Over the past two years, COVID-19 has presented another opportunity that Gilead has taken advantage of with its injectable antiviral drug Veklury. In 2020, Veklury’s sales reached $2.8 billion. The drug gained additional growth late last year when the drug proved to be one of the few treatments to remain effective against omicron, with Veklury hitting $5.6 billion in sales.
If it weren’t for Veklury, Gilead’s revenue would have declined in 2020 and 2021. Instead, its overall sales rose 11% last year and 10% the year before.
Attributed the stagnation of Gilead, excluding Veklury, to its main HIV product, whose sales fell to $16.3 billion from $16.9 billion in 2020. But there was hope in the fourth quarter, as sales rose 7% from the fourth quarter of 2020, a trend that could reverse.
Combined sales of HIV treatments Truvada and Atripla fell to $515 million in 2021 from $1.8 billion in 2020. Biktarvy helped make up for that decline by increasing sales from $7.3 billion in 2020 to $8.6 billion last year.
But some of Gilead’s other HIV drugs are also in decline. Descovy, Genvoya and Odefsey all saw sales decline last year.
Gilead has high hopes for breast cancer drug Troveldy, which had sales of $380 million last year. Analysts believe peak sales are likely to reach $5 billion. If it falls short, Gilead will regret spending $21 billion on its developer Immunomedics.
2021 revenue: $25.98 billion
2020 revenue: $25.42 billion
In early March 2021, Amgen announced a $1.9 billion acquisition of Five Prime Therapeutics, a cancer drug developer focused on developing a potential first-in-class anti-fibroblast growth factor receptor 2b (FGFR2b) antibody. Shortly after closing the deal, Amgen said the drug received breakthrough therapy designation from the FDA.
Amgen gained more momentum in oncology last May with the FDA approval of the KRAS inhibitor Lumakras. The first-in-class treatment generated $90 million in all of 2021, but as it continues to grow, its long-term future remains somewhat uncertain due to potential competition.
Amgen is also doubling down on biosimilars as it pushes to deliver cancer drugs. At the JPMorgan Healthcare conference earlier this year, executives outlined their ambition to achieve $4 billion in annual biomimic sales by 2030. That would be double what the company copied last year.
On the financial front, Amgen achieved total revenue of $26 billion last year, an increase of 2% over 2020. Amgen said the company’s partnership with Eli Lilly to produce COVID-19 antibodies drove the growth.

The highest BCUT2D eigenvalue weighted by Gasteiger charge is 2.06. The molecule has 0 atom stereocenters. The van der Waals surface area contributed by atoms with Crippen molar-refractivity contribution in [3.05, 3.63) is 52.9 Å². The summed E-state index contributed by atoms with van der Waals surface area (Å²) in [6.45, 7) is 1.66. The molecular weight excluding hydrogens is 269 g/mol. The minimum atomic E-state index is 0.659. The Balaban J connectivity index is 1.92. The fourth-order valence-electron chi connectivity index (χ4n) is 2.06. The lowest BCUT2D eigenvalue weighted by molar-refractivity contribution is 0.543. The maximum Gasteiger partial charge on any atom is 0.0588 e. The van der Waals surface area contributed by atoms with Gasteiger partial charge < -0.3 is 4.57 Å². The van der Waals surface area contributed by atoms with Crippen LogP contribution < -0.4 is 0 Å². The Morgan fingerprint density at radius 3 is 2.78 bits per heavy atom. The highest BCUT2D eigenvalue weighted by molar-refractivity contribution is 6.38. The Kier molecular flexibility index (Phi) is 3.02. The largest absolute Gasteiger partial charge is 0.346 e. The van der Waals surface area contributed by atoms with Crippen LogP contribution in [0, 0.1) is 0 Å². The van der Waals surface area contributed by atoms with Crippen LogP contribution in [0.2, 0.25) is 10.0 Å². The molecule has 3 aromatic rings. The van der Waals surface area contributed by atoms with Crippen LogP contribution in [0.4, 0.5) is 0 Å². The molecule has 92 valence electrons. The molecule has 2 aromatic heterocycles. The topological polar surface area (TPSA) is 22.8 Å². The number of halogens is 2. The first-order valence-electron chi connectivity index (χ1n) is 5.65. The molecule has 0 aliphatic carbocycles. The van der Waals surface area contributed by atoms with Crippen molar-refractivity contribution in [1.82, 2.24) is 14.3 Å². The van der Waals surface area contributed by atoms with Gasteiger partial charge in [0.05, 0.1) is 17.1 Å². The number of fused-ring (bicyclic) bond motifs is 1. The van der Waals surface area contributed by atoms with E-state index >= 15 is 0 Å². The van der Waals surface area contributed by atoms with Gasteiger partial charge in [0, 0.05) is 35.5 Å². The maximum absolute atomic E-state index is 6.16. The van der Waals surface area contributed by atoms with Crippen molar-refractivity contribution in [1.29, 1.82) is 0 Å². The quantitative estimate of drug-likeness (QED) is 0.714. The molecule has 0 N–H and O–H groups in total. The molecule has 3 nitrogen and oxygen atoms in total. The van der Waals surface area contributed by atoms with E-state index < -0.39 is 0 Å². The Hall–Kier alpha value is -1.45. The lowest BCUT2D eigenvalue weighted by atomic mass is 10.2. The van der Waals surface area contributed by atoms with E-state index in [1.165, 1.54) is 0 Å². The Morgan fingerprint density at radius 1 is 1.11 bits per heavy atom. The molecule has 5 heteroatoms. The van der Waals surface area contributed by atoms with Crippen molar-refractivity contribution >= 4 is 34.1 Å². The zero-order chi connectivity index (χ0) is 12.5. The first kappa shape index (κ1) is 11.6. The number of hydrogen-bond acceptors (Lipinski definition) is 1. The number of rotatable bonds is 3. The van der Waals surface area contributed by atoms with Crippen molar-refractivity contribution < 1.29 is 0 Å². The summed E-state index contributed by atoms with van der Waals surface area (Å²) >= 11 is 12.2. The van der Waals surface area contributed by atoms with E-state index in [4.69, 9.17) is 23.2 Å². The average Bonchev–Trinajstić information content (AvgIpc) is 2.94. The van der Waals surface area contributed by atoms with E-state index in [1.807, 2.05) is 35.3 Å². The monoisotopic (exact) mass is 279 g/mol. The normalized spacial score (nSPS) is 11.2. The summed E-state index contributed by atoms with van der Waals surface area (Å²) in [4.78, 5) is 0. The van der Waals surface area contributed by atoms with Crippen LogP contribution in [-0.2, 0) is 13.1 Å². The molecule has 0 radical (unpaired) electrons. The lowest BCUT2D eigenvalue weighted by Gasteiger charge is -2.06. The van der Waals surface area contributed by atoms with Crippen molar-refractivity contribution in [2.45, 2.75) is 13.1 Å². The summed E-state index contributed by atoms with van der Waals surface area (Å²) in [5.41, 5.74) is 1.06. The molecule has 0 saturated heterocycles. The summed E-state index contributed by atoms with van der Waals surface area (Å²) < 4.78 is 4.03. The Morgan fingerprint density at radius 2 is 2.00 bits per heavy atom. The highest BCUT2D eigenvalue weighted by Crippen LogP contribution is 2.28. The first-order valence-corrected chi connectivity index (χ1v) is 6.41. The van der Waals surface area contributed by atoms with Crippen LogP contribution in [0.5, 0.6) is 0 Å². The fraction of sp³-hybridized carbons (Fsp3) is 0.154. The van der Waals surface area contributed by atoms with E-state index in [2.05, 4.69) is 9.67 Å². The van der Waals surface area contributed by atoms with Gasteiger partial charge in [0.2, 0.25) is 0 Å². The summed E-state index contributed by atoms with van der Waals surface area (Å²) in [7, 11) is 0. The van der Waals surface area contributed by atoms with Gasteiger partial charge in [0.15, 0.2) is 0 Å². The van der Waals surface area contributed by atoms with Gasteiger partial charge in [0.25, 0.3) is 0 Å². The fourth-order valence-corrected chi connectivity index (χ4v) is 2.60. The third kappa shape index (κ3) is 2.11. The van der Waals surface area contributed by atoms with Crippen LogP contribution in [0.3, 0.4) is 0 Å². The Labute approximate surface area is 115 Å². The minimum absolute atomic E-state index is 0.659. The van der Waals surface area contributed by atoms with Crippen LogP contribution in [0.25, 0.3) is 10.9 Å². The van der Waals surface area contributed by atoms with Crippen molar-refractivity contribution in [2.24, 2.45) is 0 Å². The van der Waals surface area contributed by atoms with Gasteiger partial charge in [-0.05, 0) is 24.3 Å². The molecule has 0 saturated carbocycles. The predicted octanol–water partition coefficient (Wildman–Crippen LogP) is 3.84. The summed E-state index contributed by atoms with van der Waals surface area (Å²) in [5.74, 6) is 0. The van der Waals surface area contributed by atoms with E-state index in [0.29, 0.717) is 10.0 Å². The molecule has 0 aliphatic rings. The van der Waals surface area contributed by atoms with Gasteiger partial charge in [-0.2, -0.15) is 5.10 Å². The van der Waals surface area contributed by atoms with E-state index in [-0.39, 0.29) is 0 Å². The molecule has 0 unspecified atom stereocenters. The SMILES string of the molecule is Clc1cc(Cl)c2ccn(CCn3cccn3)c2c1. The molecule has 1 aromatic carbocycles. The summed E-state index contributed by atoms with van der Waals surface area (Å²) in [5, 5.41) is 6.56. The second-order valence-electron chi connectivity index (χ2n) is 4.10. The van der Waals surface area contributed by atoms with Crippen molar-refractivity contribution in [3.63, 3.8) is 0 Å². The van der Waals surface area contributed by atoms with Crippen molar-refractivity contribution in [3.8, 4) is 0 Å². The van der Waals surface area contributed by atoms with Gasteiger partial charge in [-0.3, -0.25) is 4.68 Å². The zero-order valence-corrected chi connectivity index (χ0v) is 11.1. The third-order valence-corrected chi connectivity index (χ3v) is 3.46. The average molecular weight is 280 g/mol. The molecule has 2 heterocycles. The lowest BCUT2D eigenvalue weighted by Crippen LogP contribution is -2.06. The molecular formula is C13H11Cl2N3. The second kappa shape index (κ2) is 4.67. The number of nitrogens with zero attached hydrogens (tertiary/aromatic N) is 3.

As for sales, Amgen reported flat sales in 2021 as volume growth of 7% was offset by a 7% decline in real prices. For Amgen, revenue growth of 2% last year followed a 9% increase in 2020. This performance came from increased sales of its key drugs.
16. Boehringer Ingelheim
2021 revenue: EUR 20.62 billion (USD 24.36 billion)
2020 revenue: EUR 19.57 billion (USD 22.29 billion)
While many drugmakers’ sales figures have shown extreme volatility during the COVID-19 pandemic, Boehringer Ingelheim’s impact has been minimal and predictable.
The German company has shown a rare level of stability in each of the past three years without the help of a vital product to fight COVID-19. After a 9% increase from 2018 to 2019, the pace of pandemic growth slowed to 3% in 2020.
Last year, the company’s upward trend resumed modestly as Boehringer Ingelheim reached the 20 billion euro mark for the first time, with revenue up 5 percent.
In 2021, Boehringer Ingelheim sees similar alignment across its three main divisions. Pharmaceuticals rose 6 percent to 15.29 billion euros ($16.78 billion), animal health rose 4 percent to 4.29 billion euros ($4.71 billion), and contract manufacturing rose 10 percent to 917 million euros.
Leading the pharmaceutical industry was sales of diabetes drug Jardiance, with sales of 3.9 billion euros ($4.3 billion), up 29 percent from 2020. With two recent FDA approvals for heart failure and two other indications in Europe, Jardiance’s market is expected to grow significantly as it now has an edge over AstraZeneca’s Farxiga.
Jardiance isn’t the only drug Boehringer Ingelheim has approved recently. Two lung disease nods in the past three years have helped drive sales of Ofev, which was originally approved in 2014 for idiopathic pulmonary fibrosis. The drug’s revenue in 2021 was 2.5 billion euros ($2.7 billion), up 25 percent from the previous year.
Jardiance and Ofev’s performance helped make up for lower sales of Boehringer Ingelheim’s blockbuster Spiriva due to generic competition.
17. Novo Nordisk
2021 revenue: DKK 140.8 billion ($22.38 billion)